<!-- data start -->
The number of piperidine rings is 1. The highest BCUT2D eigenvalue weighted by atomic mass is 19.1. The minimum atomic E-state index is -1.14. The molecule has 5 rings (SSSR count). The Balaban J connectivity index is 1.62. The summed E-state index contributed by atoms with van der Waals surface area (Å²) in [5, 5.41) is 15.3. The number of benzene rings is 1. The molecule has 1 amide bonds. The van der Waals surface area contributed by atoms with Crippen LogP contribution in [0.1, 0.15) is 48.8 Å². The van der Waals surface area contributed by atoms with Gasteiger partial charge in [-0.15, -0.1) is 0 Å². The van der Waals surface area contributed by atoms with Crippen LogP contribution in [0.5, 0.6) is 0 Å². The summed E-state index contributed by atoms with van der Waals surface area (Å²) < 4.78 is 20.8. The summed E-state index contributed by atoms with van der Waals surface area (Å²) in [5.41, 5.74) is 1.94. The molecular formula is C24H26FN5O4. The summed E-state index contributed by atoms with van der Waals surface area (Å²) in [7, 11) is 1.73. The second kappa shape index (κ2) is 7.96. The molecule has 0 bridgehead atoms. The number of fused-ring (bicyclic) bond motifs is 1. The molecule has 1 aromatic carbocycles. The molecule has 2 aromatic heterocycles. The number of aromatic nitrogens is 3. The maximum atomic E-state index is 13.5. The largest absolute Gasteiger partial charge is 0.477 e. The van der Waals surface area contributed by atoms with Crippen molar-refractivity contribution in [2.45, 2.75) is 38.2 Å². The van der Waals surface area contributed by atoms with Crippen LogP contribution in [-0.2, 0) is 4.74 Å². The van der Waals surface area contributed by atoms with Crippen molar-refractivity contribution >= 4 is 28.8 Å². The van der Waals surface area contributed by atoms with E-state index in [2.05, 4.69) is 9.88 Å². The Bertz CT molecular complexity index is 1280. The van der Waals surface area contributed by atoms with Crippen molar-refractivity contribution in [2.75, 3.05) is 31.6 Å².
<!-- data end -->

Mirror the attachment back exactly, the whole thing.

The number of piperidine rings is 1. The highest BCUT2D eigenvalue weighted by atomic mass is 19.1. The minimum atomic E-state index is -1.14. The molecule has 5 rings (SSSR count). The Balaban J connectivity index is 1.62. The summed E-state index contributed by atoms with van der Waals surface area (Å²) in [5, 5.41) is 15.3. The number of benzene rings is 1. The molecule has 1 amide bonds. The van der Waals surface area contributed by atoms with Crippen LogP contribution in [0.1, 0.15) is 48.8 Å². The van der Waals surface area contributed by atoms with Gasteiger partial charge in [-0.15, -0.1) is 0 Å². The van der Waals surface area contributed by atoms with Crippen LogP contribution in [0.5, 0.6) is 0 Å². The summed E-state index contributed by atoms with van der Waals surface area (Å²) < 4.78 is 20.8. The summed E-state index contributed by atoms with van der Waals surface area (Å²) in [5.41, 5.74) is 1.94. The molecular formula is C24H26FN5O4. The summed E-state index contributed by atoms with van der Waals surface area (Å²) in [7, 11) is 1.73. The second kappa shape index (κ2) is 7.96. The molecule has 0 bridgehead atoms. The number of fused-ring (bicyclic) bond motifs is 1. The molecule has 1 aromatic carbocycles. The molecule has 2 aromatic heterocycles. The number of aromatic nitrogens is 3. The maximum atomic E-state index is 13.5. The largest absolute Gasteiger partial charge is 0.477 e. The van der Waals surface area contributed by atoms with Crippen molar-refractivity contribution in [2.45, 2.75) is 38.2 Å². The van der Waals surface area contributed by atoms with Crippen LogP contribution in [-0.2, 0) is 4.74 Å². The van der Waals surface area contributed by atoms with Crippen molar-refractivity contribution >= 4 is 28.8 Å². The van der Waals surface area contributed by atoms with E-state index in [2.05, 4.69) is 9.88 Å². The Bertz CT molecular complexity index is 1280. The van der Waals surface area contributed by atoms with Crippen molar-refractivity contribution in [2.75, 3.05) is 31.6 Å².